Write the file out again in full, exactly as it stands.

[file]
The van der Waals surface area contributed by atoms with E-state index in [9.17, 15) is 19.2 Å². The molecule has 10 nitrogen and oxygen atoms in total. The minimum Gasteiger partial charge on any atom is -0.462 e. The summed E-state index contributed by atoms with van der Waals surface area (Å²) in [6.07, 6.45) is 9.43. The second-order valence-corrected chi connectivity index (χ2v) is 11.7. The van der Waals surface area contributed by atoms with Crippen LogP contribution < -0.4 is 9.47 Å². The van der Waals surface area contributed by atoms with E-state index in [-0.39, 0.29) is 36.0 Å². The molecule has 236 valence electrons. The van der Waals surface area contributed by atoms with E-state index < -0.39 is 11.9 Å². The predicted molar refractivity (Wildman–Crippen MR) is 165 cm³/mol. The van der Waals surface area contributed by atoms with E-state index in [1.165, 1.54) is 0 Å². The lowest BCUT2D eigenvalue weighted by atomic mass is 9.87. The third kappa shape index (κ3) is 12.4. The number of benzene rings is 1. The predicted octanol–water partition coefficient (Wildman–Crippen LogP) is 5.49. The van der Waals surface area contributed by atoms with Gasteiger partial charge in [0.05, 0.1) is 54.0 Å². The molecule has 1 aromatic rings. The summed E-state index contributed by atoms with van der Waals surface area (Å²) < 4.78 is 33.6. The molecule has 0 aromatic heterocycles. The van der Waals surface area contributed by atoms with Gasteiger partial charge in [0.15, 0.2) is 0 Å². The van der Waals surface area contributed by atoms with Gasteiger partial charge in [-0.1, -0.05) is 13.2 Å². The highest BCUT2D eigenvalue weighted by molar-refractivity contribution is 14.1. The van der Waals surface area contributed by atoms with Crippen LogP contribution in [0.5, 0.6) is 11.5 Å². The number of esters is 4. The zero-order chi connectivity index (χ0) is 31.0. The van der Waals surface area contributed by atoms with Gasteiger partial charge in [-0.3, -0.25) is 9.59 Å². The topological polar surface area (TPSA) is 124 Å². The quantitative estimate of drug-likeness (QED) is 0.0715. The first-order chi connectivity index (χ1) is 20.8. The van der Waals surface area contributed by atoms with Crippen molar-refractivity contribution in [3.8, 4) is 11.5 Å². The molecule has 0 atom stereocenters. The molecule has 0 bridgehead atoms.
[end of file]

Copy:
The van der Waals surface area contributed by atoms with E-state index in [9.17, 15) is 19.2 Å². The molecule has 10 nitrogen and oxygen atoms in total. The minimum Gasteiger partial charge on any atom is -0.462 e. The summed E-state index contributed by atoms with van der Waals surface area (Å²) in [6.07, 6.45) is 9.43. The second-order valence-corrected chi connectivity index (χ2v) is 11.7. The van der Waals surface area contributed by atoms with Crippen LogP contribution < -0.4 is 9.47 Å². The van der Waals surface area contributed by atoms with E-state index in [-0.39, 0.29) is 36.0 Å². The molecule has 236 valence electrons. The van der Waals surface area contributed by atoms with E-state index < -0.39 is 11.9 Å². The predicted molar refractivity (Wildman–Crippen MR) is 165 cm³/mol. The van der Waals surface area contributed by atoms with E-state index in [1.165, 1.54) is 0 Å². The lowest BCUT2D eigenvalue weighted by atomic mass is 9.87. The third kappa shape index (κ3) is 12.4. The number of benzene rings is 1. The predicted octanol–water partition coefficient (Wildman–Crippen LogP) is 5.49. The van der Waals surface area contributed by atoms with Gasteiger partial charge in [0.05, 0.1) is 54.0 Å². The molecule has 1 aromatic rings. The summed E-state index contributed by atoms with van der Waals surface area (Å²) < 4.78 is 33.6. The molecule has 0 aromatic heterocycles. The van der Waals surface area contributed by atoms with Gasteiger partial charge in [0.15, 0.2) is 0 Å². The van der Waals surface area contributed by atoms with Gasteiger partial charge in [-0.1, -0.05) is 13.2 Å². The highest BCUT2D eigenvalue weighted by molar-refractivity contribution is 14.1. The van der Waals surface area contributed by atoms with Crippen LogP contribution in [0.5, 0.6) is 11.5 Å². The number of esters is 4. The zero-order chi connectivity index (χ0) is 31.0. The van der Waals surface area contributed by atoms with Gasteiger partial charge in [-0.3, -0.25) is 9.59 Å². The topological polar surface area (TPSA) is 124 Å². The quantitative estimate of drug-likeness (QED) is 0.0715. The first-order chi connectivity index (χ1) is 20.8. The van der Waals surface area contributed by atoms with Crippen molar-refractivity contribution in [3.8, 4) is 11.5 Å². The molecule has 0 atom stereocenters. The molecule has 0 bridgehead atoms.